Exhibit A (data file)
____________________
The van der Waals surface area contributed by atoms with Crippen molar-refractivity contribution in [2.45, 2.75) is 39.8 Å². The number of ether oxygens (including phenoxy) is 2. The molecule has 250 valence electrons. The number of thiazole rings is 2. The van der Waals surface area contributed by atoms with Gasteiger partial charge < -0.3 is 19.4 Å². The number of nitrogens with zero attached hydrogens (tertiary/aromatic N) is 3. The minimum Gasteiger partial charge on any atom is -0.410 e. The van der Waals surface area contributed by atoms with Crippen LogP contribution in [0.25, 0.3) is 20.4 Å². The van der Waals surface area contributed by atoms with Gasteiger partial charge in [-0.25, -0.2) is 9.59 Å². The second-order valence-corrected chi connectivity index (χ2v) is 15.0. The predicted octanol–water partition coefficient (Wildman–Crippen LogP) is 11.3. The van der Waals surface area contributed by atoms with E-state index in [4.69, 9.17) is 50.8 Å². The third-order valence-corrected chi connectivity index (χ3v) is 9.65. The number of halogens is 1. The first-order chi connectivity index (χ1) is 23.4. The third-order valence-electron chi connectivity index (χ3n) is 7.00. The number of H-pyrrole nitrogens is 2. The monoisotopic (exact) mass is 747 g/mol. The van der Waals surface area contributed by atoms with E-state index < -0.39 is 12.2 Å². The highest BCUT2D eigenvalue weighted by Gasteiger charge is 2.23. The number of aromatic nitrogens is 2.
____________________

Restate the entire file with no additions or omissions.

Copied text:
The van der Waals surface area contributed by atoms with Crippen molar-refractivity contribution in [2.45, 2.75) is 39.8 Å². The number of ether oxygens (including phenoxy) is 2. The molecule has 250 valence electrons. The number of thiazole rings is 2. The van der Waals surface area contributed by atoms with Gasteiger partial charge < -0.3 is 19.4 Å². The number of nitrogens with zero attached hydrogens (tertiary/aromatic N) is 3. The minimum Gasteiger partial charge on any atom is -0.410 e. The van der Waals surface area contributed by atoms with Crippen LogP contribution in [0.25, 0.3) is 20.4 Å². The van der Waals surface area contributed by atoms with Gasteiger partial charge in [-0.25, -0.2) is 9.59 Å². The second-order valence-corrected chi connectivity index (χ2v) is 15.0. The predicted octanol–water partition coefficient (Wildman–Crippen LogP) is 11.3. The van der Waals surface area contributed by atoms with E-state index in [4.69, 9.17) is 50.8 Å². The third-order valence-corrected chi connectivity index (χ3v) is 9.65. The number of halogens is 1. The first-order chi connectivity index (χ1) is 23.4. The third-order valence-electron chi connectivity index (χ3n) is 7.00. The number of H-pyrrole nitrogens is 2. The monoisotopic (exact) mass is 747 g/mol. The van der Waals surface area contributed by atoms with E-state index < -0.39 is 12.2 Å². The highest BCUT2D eigenvalue weighted by Gasteiger charge is 2.23. The number of aromatic nitrogens is 2.